As they leave, Ji-wook offers Yeon-jae compensation for this job. It seems like she might not take the money (the implication is that he can just throw money at things to fix them), but she accepts, figuring she earned it. She gasps at the zeroes on the note — it’s the equivalent of a thousand-dollar bill — and marvels that there are real people who carry bills of this size in their wallets on a daily basis.
Ji-wook puffs up at that, pleased to be considered one of those special people. She muses, “Well, people who earn money easily spend it easily,” and he readily agrees — it’s not until a split-second later that he registers that it’s not a compliment. Hee! I love how she cuts him down to size so effectively; whenever he throws his weight around like he’s some big important person, she cuts to the chase and calls him out for benefiting from his privilege, which he didn’t earn.
On the drive back, he offers her to drop her off in her approximate vicinity, and she points out that he has this habit of doing everything “approximately.” Why not take her where she’s going, since they’re already on the way? (The Korean word she uses is daechoong, which means to do things roughly, stopping at good enough. The word connotes a lazy disinterest, which describes Ji-wook’s half-assedness perfectly.)
Ji-wook asks if she’s looking for a new job, surprised when she says no. He asks why not, and she replies, “Because I don’t want to work.” He can’t make heads or tails of her behavior, and asks, “Do you know that you become even more confounding the more I get to know you?”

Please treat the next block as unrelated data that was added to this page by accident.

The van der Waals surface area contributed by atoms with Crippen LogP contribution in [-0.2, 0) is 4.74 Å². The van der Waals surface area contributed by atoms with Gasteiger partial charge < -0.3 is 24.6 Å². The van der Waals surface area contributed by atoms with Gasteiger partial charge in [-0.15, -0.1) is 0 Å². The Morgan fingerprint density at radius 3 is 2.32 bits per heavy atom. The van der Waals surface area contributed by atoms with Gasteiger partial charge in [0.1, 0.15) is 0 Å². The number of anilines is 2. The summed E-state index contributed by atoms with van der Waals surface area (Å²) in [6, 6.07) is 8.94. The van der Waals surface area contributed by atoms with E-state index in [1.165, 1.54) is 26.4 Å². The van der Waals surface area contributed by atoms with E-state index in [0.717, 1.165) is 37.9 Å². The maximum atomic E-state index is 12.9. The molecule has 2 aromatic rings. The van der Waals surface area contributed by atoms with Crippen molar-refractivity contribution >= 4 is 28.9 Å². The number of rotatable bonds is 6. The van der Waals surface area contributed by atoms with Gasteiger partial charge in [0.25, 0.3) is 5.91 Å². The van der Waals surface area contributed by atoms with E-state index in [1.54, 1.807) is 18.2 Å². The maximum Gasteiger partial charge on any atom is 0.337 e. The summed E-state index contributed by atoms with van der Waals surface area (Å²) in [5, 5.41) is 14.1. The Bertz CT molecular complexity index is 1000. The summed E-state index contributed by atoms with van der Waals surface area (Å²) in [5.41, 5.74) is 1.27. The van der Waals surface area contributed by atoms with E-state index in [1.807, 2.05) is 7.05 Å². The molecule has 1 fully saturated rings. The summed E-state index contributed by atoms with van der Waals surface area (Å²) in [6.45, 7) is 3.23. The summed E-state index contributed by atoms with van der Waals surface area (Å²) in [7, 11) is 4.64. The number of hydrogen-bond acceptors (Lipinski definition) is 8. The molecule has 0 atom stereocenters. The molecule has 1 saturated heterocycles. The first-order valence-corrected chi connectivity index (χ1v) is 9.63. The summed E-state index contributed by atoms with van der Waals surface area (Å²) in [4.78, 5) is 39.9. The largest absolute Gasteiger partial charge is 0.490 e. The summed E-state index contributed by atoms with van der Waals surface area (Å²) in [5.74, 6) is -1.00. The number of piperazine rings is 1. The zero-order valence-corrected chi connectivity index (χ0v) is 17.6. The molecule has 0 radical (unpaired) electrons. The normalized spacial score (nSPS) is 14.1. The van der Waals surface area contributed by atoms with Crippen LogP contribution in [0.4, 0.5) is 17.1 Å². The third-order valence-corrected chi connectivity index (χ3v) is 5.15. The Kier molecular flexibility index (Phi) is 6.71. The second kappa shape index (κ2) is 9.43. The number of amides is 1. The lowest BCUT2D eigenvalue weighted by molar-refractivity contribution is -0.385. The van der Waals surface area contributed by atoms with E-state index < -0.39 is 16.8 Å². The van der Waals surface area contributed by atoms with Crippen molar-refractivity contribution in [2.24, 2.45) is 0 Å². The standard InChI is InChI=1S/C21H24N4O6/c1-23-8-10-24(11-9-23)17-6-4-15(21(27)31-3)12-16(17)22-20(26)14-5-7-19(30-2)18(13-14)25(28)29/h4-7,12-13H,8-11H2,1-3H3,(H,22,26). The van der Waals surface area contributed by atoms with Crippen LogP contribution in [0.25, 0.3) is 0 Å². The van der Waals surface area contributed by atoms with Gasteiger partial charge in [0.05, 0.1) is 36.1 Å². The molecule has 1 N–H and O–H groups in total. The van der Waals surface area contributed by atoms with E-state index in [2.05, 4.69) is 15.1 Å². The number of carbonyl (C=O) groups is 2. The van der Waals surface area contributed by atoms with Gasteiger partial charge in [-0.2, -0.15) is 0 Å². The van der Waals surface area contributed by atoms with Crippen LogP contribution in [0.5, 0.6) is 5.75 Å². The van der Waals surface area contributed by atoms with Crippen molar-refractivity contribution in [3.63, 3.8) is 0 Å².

She answers, “Sitting in front of a 120 centimeter desk in the Line Tour office — I didn’t want to end my life that way. That makes me too pitiful.” She says this in such a matter-of-fact voice that he naturally assumes she’s speaking in hyperbole.
Remembering Sae-kyung’s intended lawsuit of 300 million won, Ji-wook starts to broach the topic, but doesn’t get a chance. She indicates her drop-off point and gets out; hilariously, Ji-wook cranes his neck so far while watching her walk away that he hits the horn unwittingly.
Just then, an unfamiliar ringtone sounds, and he finds Yeon-jae’s cell phone in his car. Ooh, an excuse to follow. That takes him to the tango studio looking for her, where he finds her dolled up and ready for her lesson.
After returning the phone, he returns to his car contemplating this new bit of information, which just confuses him further about Yeon-jae. He wonders, “Tango?!”
In the studio, the students introduce themselves as the class begins, and everyone takes on nicknames rather than their real names. For instance, the round-faced man calls himself “Sculpted Beauty” (the kind of thing we call guys with angular faces, like Lee Dong-wook), while a cute couple calls themself Andal and Bokdal, which is like splitting the word fussbudget into two names. Yeon-jae calls herself Audrey. Teaching this beginner class is Ramses, aka coin-collecting Bong-gil.
Ji-wook returns home to find Sae-kyung at his front door with a bottle of wine. She calls this a gesture of apology for her previous behavior, and he asks about her lawsuit, saying that going after an individual is excessive. Sae-kyung smirks, saying that it’s out of her hands already.
The next morning in the building lobby, Manager Noh asks how it went with Grandpa Sohn, still smarting from his humiliating part in the matter. Ji-wook gives him a satisfying smackdown, saying that it was difficult, thanks to Manager Noh. In fact, they wouldn’t have needed Yeon-jae at all, “If only you hadn’t taken that bribe six years ago.”